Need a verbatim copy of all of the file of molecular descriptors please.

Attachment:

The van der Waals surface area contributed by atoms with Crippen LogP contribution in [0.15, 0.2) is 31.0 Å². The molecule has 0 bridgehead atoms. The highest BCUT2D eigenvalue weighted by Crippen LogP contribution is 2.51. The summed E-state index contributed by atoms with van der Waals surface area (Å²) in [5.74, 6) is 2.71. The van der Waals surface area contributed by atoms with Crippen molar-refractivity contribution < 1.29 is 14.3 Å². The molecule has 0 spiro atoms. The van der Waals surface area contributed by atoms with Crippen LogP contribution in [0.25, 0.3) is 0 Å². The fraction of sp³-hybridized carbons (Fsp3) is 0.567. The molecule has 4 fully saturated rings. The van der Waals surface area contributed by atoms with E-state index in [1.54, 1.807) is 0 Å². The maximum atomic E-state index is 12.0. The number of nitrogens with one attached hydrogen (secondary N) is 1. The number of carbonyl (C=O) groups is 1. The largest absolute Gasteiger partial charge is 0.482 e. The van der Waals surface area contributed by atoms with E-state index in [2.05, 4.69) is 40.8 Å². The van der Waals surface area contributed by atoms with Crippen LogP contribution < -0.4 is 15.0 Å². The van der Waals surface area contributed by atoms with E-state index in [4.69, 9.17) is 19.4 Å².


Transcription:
The van der Waals surface area contributed by atoms with Crippen LogP contribution in [0.15, 0.2) is 31.0 Å². The molecule has 0 bridgehead atoms. The highest BCUT2D eigenvalue weighted by Crippen LogP contribution is 2.51. The summed E-state index contributed by atoms with van der Waals surface area (Å²) in [5.74, 6) is 2.71. The van der Waals surface area contributed by atoms with Crippen molar-refractivity contribution < 1.29 is 14.3 Å². The molecule has 0 spiro atoms. The van der Waals surface area contributed by atoms with Crippen LogP contribution in [0.25, 0.3) is 0 Å². The fraction of sp³-hybridized carbons (Fsp3) is 0.567. The molecule has 4 fully saturated rings. The van der Waals surface area contributed by atoms with E-state index in [1.54, 1.807) is 0 Å². The maximum atomic E-state index is 12.0. The number of nitrogens with one attached hydrogen (secondary N) is 1. The number of carbonyl (C=O) groups is 1. The largest absolute Gasteiger partial charge is 0.482 e. The van der Waals surface area contributed by atoms with E-state index in [2.05, 4.69) is 40.8 Å². The van der Waals surface area contributed by atoms with Crippen LogP contribution < -0.4 is 15.0 Å². The van der Waals surface area contributed by atoms with E-state index in [4.69, 9.17) is 19.4 Å².